Krannert’s “Doing Business in the U.S.” program was introduced in 2010 as part of the school’s city and career trek offerings. City treks are limited to one-day trips to such Midwest business hubs as Chicago, Indianapolis and Cincinnati, while career treks take students to more distant and heavily populated regions of the U.S. for a week.
City trips let students experience business centers firsthand
As business and industry have learned with some difficulty in recent years, success in a global economy requires adaptability and change. It’s no different for business schools, which are rethinking their mission, curriculum and programming to better serve a worldwide constituency.
“One of the biggest challenges we face is that it is now a global market for education,” says P. Christopher Earley, Krannert dean and James Brooke Henderson Professor of Management. “We are competing for students against world-class business schools in China, India and Singapore, as well as the Americas and Europe.”
To attract the best and brightest, Krannert is extending its global reach with experiential learning opportunities for students both stateside and abroad, Earley says. “We want to instill a cultural awareness and an appreciation for diversity and inclusion that they can’t get at another institution,” he says.
Abroad in America
At the undergraduate level, global learning typically takes the form of study abroad. In addition to the dozens of University-wide programs offered, Krannert undergrads can choose from numerous summer or semester-long programs in Asia, Europe, Australia and North America.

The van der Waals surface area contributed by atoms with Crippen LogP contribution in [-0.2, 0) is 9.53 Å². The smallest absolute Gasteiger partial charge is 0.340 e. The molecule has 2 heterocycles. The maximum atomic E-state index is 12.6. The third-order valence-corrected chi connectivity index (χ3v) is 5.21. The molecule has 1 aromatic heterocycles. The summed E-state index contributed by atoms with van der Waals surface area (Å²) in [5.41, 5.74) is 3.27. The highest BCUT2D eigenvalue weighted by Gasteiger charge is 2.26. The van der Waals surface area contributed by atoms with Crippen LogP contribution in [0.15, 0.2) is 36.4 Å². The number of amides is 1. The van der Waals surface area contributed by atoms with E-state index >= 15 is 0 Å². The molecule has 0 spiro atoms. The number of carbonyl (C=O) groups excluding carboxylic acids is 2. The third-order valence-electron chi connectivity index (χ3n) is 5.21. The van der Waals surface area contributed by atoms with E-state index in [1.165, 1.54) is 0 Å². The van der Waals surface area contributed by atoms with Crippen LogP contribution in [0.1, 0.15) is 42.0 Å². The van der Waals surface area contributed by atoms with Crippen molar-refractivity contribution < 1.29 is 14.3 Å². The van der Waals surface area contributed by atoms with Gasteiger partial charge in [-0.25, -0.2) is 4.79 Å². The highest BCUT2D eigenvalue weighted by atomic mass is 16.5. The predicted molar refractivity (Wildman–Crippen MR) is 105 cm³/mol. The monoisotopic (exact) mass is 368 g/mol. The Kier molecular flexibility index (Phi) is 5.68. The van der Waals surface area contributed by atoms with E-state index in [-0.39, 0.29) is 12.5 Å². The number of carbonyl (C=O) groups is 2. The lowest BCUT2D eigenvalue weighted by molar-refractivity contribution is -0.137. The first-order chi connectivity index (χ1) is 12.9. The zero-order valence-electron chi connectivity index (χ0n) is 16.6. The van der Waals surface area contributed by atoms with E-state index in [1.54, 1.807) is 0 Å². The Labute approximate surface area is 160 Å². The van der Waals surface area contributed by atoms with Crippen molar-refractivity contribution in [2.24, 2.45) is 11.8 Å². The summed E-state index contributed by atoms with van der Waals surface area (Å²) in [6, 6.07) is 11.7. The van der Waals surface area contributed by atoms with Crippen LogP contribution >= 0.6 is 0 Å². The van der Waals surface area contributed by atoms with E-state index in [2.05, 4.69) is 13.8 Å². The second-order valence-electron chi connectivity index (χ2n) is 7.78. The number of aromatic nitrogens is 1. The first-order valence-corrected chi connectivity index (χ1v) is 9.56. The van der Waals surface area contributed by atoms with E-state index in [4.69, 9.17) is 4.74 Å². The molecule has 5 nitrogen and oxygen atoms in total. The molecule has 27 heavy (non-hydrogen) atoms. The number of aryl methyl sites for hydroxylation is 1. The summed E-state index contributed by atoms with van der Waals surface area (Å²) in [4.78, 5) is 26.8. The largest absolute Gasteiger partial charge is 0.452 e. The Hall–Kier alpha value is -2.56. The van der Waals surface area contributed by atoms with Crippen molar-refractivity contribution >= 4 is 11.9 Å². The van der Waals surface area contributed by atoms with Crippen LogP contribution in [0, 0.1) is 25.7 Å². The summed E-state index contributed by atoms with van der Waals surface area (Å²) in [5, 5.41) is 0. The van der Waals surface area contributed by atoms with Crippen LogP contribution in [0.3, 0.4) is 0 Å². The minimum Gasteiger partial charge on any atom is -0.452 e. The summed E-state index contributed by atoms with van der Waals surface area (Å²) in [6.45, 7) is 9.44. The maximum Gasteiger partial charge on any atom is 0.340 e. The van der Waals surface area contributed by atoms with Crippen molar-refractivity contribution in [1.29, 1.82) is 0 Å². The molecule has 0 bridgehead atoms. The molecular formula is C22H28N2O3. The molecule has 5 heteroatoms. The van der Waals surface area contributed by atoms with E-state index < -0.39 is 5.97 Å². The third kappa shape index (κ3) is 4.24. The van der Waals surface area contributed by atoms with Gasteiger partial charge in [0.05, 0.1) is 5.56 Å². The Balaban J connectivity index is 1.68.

Master’s students have the option to study at GISMA Business School in Hannover, Germany, for one module, and also can choose from experiential learning programs –– typically referred to as “Global Weeks” –– that allow them to visit China, France, Italy, Hungary, Spain or Taiwan over spring break without having to increase their time in school.
But what about international students, who make up a large portion of enrollees in Krannert’s various master’s degree programs?
For many international students, searching for jobs and networking in the U.S. are very foreign concepts, says Jill Mullens, associate director of Krannert Professional Development Center (KPDC). “To succeed in today’s job market, international students need exposure to companies, industries and alumni throughout the United States,” she says.